Trauma and stressor-related disorders
Reactive attachment disorder (RAD) is a serious condition in which an infant or
young child doesn’t establish healthy attachments with parents or caregivers. It may
develop if the child’s basic needs for comfort, affection, and nurturing aren’t met,
and loving, caring, stable attachments with others are not established.
Childhood trauma, abuse, or neglect without a caring adult to make the experiences
less traumatic can also result in disinhibited social engagement disorder (DSED).
This is an attachment disorder in which a child may actively and inappropriately
approach and interact with unfamiliar adults.
Post-traumatic stress disorder (PTSD) is a form of chronic psychological stress that
affects as many as 5% of people who experience a traumatic event such as an accident,
violent crime, or wartime combat. It is characterized by intrusive and distressing
memories of the trauma, hyper-vigilance, and diminished ability to relate to
loved ones and cope with normal life activities. A combination of medications and
psychotherapy is the most effective treatment.
Some people seem to be born to be happy and cheerful despite life’s misfortunes.
They are energetic, productive, and have a joyous temperament, that in an extreme
form, is called hyperthymia. In contrast, some people are always down, they suffer
from a chronic, often lifelong, mild depression called persistent depressive disorder
(PDD) that was formerly called dysthymia, and no matter how fortunate they are,
go through life with depressed mood and pessimism. A very high proportion
(perhaps 90%) of people with a persistent depressive disorder are subject to episodes
of more severe depression, a mood disorder, and the most common type of
Symptoms of depression include feelings of sadness and hopelessness, irritability,
apathy, sleep problems, decreased energy, changes in appetite, inability to concentrate,
feelings of worthlessness, and thoughts of death or suicide. If many of these
symptoms are present in a child more than one week or for more than two weeks
in an adult, the person experiencing them may be among the 5% to 8% of the U.S.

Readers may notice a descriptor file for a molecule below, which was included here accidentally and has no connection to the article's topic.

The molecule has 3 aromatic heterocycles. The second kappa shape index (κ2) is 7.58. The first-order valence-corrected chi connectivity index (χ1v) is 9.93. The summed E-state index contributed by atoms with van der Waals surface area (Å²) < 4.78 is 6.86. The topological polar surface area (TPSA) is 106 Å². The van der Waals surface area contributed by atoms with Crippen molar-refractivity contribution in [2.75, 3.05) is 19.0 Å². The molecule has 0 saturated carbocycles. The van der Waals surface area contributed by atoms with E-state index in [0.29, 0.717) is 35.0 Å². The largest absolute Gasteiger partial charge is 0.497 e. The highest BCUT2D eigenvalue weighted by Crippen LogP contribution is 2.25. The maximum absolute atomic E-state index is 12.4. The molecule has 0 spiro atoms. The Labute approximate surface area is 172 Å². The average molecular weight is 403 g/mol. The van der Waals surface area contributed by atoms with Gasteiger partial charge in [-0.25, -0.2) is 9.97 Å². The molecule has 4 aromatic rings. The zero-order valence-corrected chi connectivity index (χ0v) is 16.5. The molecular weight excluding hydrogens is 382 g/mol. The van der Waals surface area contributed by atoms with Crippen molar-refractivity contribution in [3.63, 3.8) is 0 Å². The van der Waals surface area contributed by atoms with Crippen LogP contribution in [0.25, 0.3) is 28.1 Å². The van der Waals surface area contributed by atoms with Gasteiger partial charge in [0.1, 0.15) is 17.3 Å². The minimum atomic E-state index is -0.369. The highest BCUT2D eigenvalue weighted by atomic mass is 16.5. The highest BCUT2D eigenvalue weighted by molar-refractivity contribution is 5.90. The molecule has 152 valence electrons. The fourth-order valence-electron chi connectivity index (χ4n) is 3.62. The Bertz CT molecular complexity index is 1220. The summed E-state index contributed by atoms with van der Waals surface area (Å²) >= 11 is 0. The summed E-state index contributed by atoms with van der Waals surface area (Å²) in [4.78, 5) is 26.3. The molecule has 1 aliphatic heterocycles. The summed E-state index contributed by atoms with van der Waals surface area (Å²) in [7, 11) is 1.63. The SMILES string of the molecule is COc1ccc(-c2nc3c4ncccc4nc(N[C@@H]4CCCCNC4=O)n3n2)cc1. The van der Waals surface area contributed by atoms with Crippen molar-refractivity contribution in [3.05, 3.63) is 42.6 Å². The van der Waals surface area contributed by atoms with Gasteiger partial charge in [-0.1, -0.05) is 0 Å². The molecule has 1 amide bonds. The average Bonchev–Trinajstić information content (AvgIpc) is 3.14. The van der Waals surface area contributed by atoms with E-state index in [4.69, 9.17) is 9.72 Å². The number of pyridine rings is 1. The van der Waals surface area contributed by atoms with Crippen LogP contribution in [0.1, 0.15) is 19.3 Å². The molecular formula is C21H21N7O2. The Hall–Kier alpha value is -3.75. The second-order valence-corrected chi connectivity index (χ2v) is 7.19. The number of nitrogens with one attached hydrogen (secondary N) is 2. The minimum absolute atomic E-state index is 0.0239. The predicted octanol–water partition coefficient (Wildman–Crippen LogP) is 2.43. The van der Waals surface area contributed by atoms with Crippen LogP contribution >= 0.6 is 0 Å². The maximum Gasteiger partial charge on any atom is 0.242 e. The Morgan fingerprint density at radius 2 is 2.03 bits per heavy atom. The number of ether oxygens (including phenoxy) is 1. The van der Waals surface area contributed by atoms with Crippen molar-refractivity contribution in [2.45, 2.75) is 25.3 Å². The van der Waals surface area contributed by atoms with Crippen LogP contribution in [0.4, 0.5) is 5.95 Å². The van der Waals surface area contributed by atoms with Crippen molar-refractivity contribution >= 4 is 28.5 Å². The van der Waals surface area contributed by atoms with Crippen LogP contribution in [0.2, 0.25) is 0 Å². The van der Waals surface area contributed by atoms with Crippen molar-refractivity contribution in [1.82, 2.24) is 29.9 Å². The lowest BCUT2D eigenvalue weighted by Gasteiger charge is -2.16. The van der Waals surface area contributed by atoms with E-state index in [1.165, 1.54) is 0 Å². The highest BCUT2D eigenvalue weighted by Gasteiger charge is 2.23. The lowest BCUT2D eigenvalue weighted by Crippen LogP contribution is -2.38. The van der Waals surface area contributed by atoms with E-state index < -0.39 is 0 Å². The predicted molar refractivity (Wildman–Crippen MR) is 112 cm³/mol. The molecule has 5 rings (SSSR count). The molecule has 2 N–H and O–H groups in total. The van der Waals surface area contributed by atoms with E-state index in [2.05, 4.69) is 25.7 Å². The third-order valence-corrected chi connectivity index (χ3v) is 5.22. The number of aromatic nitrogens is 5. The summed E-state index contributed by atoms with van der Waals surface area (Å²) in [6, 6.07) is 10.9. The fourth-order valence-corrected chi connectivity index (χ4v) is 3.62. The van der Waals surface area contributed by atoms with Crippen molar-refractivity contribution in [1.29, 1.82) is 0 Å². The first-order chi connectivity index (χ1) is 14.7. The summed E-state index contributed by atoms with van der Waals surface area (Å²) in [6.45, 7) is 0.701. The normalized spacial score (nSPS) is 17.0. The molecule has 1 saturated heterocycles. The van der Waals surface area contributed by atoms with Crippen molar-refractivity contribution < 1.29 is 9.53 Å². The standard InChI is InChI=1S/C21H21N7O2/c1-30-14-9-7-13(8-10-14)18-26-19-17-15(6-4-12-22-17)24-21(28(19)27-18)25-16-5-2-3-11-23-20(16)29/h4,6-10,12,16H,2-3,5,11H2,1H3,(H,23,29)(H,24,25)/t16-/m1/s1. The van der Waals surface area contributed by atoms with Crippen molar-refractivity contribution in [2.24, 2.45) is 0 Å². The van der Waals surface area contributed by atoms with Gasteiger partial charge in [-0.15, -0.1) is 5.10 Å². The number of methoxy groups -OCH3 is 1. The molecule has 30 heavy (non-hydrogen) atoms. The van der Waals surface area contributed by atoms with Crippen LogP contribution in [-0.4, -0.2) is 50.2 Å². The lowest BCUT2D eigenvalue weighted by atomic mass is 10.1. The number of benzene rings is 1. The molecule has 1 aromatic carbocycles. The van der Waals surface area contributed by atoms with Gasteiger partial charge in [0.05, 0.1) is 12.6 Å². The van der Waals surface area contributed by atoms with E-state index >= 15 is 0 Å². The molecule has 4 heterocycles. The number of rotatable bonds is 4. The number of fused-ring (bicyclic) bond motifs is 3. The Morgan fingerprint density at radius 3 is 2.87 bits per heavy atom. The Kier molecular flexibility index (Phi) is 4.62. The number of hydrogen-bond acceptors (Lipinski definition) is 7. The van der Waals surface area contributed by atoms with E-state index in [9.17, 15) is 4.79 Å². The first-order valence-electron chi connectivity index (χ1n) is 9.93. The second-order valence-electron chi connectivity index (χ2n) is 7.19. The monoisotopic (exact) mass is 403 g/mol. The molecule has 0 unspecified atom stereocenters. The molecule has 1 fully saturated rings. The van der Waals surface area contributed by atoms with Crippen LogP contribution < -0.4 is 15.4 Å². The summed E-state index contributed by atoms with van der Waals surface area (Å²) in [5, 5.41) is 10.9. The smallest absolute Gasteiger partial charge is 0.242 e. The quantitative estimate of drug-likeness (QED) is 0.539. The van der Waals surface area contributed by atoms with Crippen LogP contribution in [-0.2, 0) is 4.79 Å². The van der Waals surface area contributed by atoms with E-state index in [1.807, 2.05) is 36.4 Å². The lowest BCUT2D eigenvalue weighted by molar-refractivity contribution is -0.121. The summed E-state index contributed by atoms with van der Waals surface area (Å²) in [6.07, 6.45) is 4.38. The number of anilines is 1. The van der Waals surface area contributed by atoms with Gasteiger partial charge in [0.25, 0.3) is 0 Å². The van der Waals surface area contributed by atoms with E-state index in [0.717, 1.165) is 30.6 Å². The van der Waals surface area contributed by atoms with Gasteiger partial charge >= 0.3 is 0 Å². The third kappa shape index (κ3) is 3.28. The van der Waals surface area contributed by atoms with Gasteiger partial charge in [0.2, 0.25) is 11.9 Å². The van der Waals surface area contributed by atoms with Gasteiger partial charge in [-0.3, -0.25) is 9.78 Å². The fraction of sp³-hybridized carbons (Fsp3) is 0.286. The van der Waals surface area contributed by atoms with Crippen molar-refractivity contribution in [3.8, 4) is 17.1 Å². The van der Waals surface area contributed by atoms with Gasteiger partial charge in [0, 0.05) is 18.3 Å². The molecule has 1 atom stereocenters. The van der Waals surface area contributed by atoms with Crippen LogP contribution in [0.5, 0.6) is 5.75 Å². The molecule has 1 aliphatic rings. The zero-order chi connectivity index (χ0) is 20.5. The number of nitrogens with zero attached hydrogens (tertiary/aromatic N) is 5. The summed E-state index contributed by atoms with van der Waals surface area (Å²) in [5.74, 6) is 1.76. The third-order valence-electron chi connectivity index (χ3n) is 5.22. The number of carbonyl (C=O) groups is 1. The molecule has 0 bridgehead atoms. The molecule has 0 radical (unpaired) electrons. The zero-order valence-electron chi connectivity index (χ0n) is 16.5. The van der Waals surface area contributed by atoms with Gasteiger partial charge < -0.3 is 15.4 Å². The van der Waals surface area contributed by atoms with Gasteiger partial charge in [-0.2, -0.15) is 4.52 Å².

population suffering at least one episode of major depression each year and a lifetime
risk of 16% to 19%.23 Depression is a leading cause of disability, and depression
increases the risk of illnesses such as asthma, heart attack, and stroke.
There is a genetic component to depression. It is more likely if a parent or an
identical twin had a mood disorder. Depression may be triggered by stressful life
events such as childbirth (postpartum depression), a divorce, the death of a spouse,
or developing a serious illness such as cancer or a heart attack. Seasonal affective
disorder or SAD is a form of depression associated with the seasonal decline in
daylight hours. Depression also may be associated with misuse of alcohol and other
drugs and with a variety of neurological and other illnesses.
Bipolar disorder, formerly called manic depression, causes extreme mood swings
that include emotional highs (mania or hypomania) and lows (depression). Episodes
of mood swings typically begin in the teen ages or the early 20s and may
occur rarely or multiple times a year. When a person’s mood shifts from depression
to mania, they may feel euphoric and full of energy. Mood swings can affect sleep,
judgment, behavior, the ability to think clearly, and cause significant distress and
difficulty in life. Getting help and treatment with medications and psychological
counseling from a mental health professional with expertise in bipolar disorder can
help get the disorder under control.
This blog presents opinions and ideas and is intended to provide helpful general information. I am not engaged in rendering advice or services to the individual reader. The ideas, procedures and suggestions in that are presented are not in any way a substitute for the advice and care of the reader’s own physician or other medical professional based on the reader’s own individual conditions, symptoms or concerns. If the reader needs personal medical, health, dietary, exercise or other assistance or advice the reader should consult a physician and/or other qualified health professionals. The author specifically disclaims all responsibility for any injury, damage or loss that the reader may incur as a direct or indirect consequence of following any directions or suggestions given in this blog or participating in any programs described in this blog or in the book, The Building Blocks of Health––How to Optimize Your Health with a Lifestyle Checklist (available in print or downloaded at Amazon, Apple, Barnes and Noble and elsewhere). Copyright 2021 by J. Joseph Speidel.